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Southern Vermont auto-repair shops are asking customers to be patient as they deal with difficulties and delays getting car parts.

This year has seen supply-chain disruptions from shortages of the microprocessors used in newer cars to factories shutting down to congestion at West Coast ports, said Mike Chung, director of market intelligence for the Auto Care Association, an industry group. "This year, 2021, there have been so many more sort of shakes of the rug, and just so many more disruptions."

Meanwhile, Americans started driving more again, after a decline following the onset of the pandemic in 2020, according to federal data. That could be a signal of higher demand — Chung said vehicle miles traveled tends to be a bellwether for spending on auto repair and servicing.

Chung said the supply-chain problems affecting the broader economy might be now be reaching the auto repair industry.

"I feel like this is the beginning of the wave, in a way," he said. "Based on everything I'm seeing in the news and other data points, it makes sense that you're starting to hear these concerns."

In Manchester

Amanda Shortsleeve of Million Mile Muffler in Manchester said the business has struggled with brake parts for Subarus, among other things, "which is ridiculous, because Subarus are pretty much the number one car driven around Vermont." Mufflers from one company, Thrush, used to be available the same day and now take two months, she said.

Sometimes mechanics can swap in a part from a different brand, rather than replacing the exact item a customer previously had, she said.

One item in short supply is important for winter in New England — snow tires.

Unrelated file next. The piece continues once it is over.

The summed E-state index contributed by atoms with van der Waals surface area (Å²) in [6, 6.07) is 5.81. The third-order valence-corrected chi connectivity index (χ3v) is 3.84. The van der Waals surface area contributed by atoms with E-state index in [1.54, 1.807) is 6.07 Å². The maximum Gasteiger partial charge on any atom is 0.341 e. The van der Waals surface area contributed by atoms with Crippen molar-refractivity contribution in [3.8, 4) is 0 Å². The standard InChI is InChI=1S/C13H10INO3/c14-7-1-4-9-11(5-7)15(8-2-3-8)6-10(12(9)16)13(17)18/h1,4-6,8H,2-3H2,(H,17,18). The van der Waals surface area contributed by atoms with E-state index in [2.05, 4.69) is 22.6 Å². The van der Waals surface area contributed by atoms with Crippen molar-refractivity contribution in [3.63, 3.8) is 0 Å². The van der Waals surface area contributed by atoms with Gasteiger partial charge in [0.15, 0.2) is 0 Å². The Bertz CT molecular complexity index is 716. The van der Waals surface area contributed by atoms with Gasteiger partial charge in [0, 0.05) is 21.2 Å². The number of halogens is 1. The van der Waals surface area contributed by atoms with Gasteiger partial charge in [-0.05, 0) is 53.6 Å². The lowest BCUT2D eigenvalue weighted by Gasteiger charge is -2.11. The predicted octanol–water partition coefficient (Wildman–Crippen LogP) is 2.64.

In Bennington

"I think a lot of the product's gonna dry up quick," said Donny Wassick, owner of Wassick Tire Service in Bennington. "That's what I'm told from some suppliers."

He said he has a couple pages' worth of customers waiting on back-ordered tires.

Anyone who needs new winter tires this year should "inquire right away," he said.

In some cases, difficulty ordering parts has caused delays.

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"Last week, we had to wait a week for rotors for a Toyota Rav4," something that’s usually available the same day or the next day, said Bud Buell, owner of Southern Vermont Auto in Bennington.

In Brattleboro

Auto-body shops in Southern Vermont listed various parts they've had trouble sourcing, but said that’s not limited to any one item.

"Our selection is definitely not as good as it has been, for quality and availability of parts," said Dan Deitz, owner of Brattleboro Tire. Prices have gone up too, he said.

For Deitz, catalytic converters have been among the hardest items to source, "just because people are going around stealing them."

No bumper crop

Co-owner Amanda Smith said Brattleboro Autobody & Detailing has had a Kia for three weeks because they can't order a bumper.

"One car's a bumper, the next car's maybe a wiring harness, the next one a door," Smith said. "So there's not just one thing."

Each week, the shop orders parts for appointments the next week, she said. "It's typical to have at least one out of our appointments for the following week that we have to reschedule because of lack of parts."

Photo appraisals — rather than an appraiser inspecting the damage in person — can further delay the process, because they often miss something and have to be revised, she said. She noted that insurers in Vermont must provide an in-person appraisal when a driver requests it.

How customers react

As supply-chain disruptions play out, it's worth watching how consumers react, said Chung of the Auto Care Association.

"What'll be interesting to see is that kind of customer loyalty with regard to, 'OK, if I take my car to this shop, my favorite shop, and they're not able to get me that part, maybe I go to a competitor,'" he said.

Or, if that part is "in the Pacific Ocean somewhere" and completely unavailable, "Am I able to drive? Do I perhaps make that decision to sell my car?"

Shortsleeve, of Million Mile Muffler, said most customers have been understanding when there's a delay, but some have gotten frustrated.

"I know it's nothing like it used to be, but it's different times right now, and we're trying the best we can," she said.


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